Background and study aims: Simulators are increasingly used in skills training for physicians; however data on systematic evaluation of the performance of these simulators are scarce compared with those used in aviation. The objectives of this study were to determine the expert validity, the construct validity, and the training value of the novel Olympus simulator as judged by experts.
Patients and methods: Participants were novices and experts. Novices had no prior experience in flexible endoscopy; experts had all performed more than 1000 colonoscopies. Participants filled out a questionnaire on their impression of the realism of the colonoscopy exercises performed. These included a dexterity exercise and a virtual colonoscopy. Test parameters used were points acquired in a game, time to reach the cecum, maximum insertion force, and "patient pain."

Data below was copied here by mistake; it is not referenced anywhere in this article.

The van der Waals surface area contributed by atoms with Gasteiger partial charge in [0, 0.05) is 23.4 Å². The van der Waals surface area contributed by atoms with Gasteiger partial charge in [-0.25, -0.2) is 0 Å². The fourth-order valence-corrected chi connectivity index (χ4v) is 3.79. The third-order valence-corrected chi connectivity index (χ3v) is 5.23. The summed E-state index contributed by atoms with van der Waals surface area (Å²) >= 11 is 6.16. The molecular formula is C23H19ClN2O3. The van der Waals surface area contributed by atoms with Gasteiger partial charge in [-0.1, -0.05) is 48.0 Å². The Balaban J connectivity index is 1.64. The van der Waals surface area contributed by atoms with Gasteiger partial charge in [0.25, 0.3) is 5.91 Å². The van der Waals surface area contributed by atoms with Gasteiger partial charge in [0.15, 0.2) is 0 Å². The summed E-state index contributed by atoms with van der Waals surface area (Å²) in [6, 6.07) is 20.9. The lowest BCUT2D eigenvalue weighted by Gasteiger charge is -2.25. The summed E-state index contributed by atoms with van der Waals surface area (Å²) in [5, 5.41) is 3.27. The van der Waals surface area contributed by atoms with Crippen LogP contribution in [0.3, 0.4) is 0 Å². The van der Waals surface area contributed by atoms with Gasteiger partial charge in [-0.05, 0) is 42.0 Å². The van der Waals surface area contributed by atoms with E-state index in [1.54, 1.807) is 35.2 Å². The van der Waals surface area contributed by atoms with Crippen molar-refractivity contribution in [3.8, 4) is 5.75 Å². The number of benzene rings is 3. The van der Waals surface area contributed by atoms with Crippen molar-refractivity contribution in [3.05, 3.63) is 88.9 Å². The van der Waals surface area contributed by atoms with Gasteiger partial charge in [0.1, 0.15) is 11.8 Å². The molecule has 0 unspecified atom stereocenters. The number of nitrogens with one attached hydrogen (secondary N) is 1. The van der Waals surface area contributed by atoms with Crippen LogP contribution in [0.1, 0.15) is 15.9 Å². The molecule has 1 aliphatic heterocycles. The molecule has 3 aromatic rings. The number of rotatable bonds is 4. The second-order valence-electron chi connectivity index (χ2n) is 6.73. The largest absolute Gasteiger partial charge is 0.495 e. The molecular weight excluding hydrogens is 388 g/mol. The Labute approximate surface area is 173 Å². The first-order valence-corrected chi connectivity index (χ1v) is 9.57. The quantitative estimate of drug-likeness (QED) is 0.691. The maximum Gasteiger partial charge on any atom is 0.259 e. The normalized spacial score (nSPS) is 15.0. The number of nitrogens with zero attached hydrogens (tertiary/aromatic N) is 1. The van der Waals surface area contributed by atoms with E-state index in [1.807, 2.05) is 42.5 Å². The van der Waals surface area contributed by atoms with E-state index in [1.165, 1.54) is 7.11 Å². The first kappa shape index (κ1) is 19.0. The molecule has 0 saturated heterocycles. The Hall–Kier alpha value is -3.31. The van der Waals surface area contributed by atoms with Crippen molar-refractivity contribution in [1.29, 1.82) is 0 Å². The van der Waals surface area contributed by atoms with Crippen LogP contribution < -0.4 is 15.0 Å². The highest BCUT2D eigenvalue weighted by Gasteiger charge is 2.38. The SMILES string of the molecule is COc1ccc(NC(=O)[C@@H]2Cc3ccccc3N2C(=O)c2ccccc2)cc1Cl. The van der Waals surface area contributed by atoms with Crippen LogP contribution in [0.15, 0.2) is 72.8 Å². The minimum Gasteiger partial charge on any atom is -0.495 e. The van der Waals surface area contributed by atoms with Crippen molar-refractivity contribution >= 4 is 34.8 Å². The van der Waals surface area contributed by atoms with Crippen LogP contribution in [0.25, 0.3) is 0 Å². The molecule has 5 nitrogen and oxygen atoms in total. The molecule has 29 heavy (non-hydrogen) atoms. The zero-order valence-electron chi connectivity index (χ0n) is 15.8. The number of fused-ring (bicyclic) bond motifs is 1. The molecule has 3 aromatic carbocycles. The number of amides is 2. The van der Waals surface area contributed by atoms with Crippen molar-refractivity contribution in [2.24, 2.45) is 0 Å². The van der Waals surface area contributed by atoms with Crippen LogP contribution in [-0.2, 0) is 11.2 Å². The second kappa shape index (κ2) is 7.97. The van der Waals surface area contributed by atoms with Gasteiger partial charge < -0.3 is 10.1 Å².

Results: Novices (n = 26) scored a median of 973 points (range--118-1393), experts (n = 23) scored 1212 points (range 89-1375). This difference did not reach significance (P = 0.073). Experts performed virtual colonoscopy significantly faster than novices (220 vs. 780 s, P < 0.001) but used more insertion force (11.8 vs. 11.6 N; P = 0.147). Maximum pain score was higher in the expert group: 86% vs. 73%. (P = 0.018). The realism was graded 6.5 on a 10-point scale. Experts considered the Olympus simulator beneficial for the training of novice endoscopists.
Conclusions: The novel Olympus simulator discriminates excellently between the measured levels of expertise. The prototype offers a good realistic representation of colonoscopy according to experts. Although the software development is continuing, the device can already be implemented in the training program of novice endoscopists.